The Supreme Court on Monday ruled that the Centre’s decision to demonetise currency notes of the denomination of Rs 500 and Rs 1,000 on November 8, 2016, was legally valid and satisfies the test of proportionality. Justice BV Nagarathna, however, pronounced a dissenting judgment, holding that the 2016 notification by the central government was unlawful.
In a late-night address on November 8, 2016, which took the nation by surprise, Prime Minister Narendra Modi announced that high-value currency notes of Rs 500 and Rs 1,000 denominations were being demonetised, implying that they would cease to be legal tender. The Prime Minister, in his address, said the decision was based on the intent to curb the menace of black money.
A five-judge Constitution bench headed by Justice S A Nazeer assembled to deliver its verdict on the matter today, the first day after its winter recess break. Justice Nazeer is set to retire on January 4. Other members of the Constitution bench included Justices B R Gavai, B V Nagarathna Justices, A S Bopanna and V Ramasubramanian.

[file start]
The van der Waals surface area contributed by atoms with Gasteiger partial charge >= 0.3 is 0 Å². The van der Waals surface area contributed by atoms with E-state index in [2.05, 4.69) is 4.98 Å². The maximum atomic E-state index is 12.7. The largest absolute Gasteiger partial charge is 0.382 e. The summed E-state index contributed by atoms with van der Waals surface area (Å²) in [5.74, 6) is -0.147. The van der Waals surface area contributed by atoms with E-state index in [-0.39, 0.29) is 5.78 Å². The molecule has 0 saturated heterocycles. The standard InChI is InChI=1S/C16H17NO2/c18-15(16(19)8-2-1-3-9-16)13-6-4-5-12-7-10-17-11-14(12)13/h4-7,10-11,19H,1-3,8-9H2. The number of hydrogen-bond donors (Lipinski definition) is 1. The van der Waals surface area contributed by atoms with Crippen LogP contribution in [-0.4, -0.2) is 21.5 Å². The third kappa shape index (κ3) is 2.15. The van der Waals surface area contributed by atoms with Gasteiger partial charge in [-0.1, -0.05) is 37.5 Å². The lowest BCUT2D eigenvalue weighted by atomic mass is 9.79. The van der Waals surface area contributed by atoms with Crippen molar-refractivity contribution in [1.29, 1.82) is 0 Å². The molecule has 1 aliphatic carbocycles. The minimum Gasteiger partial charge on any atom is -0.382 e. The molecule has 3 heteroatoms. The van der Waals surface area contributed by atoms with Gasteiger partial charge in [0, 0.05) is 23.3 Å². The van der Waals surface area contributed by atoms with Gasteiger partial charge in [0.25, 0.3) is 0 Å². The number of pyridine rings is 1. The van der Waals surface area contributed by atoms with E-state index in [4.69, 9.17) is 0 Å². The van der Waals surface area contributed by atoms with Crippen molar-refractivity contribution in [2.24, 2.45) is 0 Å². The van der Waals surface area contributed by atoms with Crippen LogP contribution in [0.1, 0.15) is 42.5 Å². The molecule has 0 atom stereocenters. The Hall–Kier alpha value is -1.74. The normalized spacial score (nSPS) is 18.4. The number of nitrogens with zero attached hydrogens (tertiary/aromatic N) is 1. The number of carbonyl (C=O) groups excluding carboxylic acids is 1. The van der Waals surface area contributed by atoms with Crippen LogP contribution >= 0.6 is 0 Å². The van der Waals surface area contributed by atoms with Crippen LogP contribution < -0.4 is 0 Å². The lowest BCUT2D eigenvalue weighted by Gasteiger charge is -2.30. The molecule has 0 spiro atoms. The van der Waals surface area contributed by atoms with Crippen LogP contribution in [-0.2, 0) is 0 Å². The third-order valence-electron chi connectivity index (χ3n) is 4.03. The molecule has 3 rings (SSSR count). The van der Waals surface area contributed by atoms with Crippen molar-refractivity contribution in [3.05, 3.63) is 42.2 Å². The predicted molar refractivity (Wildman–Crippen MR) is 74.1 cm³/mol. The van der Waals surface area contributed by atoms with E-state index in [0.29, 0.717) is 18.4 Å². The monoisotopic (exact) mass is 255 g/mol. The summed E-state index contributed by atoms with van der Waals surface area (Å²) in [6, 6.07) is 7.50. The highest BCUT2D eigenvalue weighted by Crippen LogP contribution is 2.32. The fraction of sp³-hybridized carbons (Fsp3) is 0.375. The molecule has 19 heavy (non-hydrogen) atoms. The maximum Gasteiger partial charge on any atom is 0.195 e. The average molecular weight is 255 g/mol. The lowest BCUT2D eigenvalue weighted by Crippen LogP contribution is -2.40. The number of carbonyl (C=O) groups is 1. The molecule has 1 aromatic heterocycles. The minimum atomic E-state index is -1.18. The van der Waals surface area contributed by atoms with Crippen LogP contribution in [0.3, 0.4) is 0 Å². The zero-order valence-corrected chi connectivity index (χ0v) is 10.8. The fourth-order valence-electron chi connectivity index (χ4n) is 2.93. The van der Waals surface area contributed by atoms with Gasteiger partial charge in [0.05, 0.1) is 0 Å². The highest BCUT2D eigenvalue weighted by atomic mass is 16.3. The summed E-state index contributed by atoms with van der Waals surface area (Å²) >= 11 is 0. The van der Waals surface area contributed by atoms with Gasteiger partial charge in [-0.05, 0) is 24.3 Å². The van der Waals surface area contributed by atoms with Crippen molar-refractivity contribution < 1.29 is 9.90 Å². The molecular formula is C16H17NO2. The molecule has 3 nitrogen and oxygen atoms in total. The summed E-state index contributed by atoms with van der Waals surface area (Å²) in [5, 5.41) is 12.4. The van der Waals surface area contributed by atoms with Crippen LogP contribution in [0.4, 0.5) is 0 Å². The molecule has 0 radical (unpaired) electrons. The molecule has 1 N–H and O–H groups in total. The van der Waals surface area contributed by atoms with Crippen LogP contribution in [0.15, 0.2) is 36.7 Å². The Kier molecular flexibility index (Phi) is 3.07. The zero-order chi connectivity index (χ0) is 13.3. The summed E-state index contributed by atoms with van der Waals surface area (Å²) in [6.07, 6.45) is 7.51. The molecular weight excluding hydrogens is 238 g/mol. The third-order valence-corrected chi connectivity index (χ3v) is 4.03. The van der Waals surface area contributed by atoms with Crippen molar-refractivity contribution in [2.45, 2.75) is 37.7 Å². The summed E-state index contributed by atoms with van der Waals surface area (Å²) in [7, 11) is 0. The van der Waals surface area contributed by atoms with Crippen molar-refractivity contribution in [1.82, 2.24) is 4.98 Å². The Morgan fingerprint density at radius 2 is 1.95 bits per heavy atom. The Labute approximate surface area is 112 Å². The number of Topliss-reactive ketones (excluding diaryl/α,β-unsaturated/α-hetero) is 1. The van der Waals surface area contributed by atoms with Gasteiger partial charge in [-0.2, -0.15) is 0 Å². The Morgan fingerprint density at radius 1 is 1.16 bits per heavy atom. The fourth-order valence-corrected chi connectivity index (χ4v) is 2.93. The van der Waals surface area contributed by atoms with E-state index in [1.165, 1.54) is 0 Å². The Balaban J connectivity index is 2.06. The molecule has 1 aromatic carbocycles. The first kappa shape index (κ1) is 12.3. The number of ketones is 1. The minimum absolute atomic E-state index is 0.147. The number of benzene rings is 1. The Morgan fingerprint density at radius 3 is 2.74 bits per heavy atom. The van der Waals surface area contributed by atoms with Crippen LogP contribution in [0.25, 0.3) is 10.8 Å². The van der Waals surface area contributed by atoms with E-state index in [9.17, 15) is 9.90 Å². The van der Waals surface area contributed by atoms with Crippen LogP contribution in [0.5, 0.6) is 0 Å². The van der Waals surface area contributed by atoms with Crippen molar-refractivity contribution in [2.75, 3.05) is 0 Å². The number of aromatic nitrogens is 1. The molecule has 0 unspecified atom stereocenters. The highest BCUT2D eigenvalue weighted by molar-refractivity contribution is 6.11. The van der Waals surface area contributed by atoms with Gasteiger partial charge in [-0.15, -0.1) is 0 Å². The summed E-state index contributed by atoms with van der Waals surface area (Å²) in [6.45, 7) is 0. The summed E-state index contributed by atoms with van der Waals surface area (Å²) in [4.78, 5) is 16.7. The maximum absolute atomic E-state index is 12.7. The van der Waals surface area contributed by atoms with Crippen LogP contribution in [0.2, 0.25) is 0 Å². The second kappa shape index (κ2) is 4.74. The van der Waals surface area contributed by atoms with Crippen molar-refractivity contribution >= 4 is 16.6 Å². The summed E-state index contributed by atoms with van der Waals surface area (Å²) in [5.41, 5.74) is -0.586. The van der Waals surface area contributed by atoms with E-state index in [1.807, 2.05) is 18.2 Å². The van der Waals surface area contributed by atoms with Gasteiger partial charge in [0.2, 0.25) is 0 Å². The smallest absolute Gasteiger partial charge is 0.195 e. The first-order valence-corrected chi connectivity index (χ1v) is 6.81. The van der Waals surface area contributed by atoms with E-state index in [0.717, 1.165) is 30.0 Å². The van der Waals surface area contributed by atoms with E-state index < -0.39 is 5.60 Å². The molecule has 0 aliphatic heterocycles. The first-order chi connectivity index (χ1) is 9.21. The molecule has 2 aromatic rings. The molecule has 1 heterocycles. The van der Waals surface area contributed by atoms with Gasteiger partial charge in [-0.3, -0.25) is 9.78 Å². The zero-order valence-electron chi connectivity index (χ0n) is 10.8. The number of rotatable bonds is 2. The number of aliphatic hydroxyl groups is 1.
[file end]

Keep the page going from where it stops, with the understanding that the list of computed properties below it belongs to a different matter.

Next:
The top court was hearing a batch of 58 petitions challenging the notes ban exercise.
The court held that the notification from 2016 announcing demonetisation cannot be struck down on the ground of decision-making process. The top court also held that power under Section 26 (2) of RBI Act can be used to demonetise whole series of banknotes and not any particular series. “Any” cannot be given restrictive meaning, the court said.
In a dissenting verdict, Justice BV Nagarathna held that demonetisation of the whole series of Rs 500 and Rs 1000 currency notes had to be done through legislation and not through a gazette notification.
“Parliament is a miniature of the country. Parliament which is the centre of democracy cannot be left aloof in a matter of such critical importance,” Justice Nagarathna said, as quoted by Live Law.
On December 7, the apex court had directed the union government and the Reserve Bank of India
On November 17, the Centre had told the Supreme Court that the demonetisation decision of the union government in 2016 was a “well-considered” decision and a part of a larger strategy to combat the “menace of fake money, terror financing, black money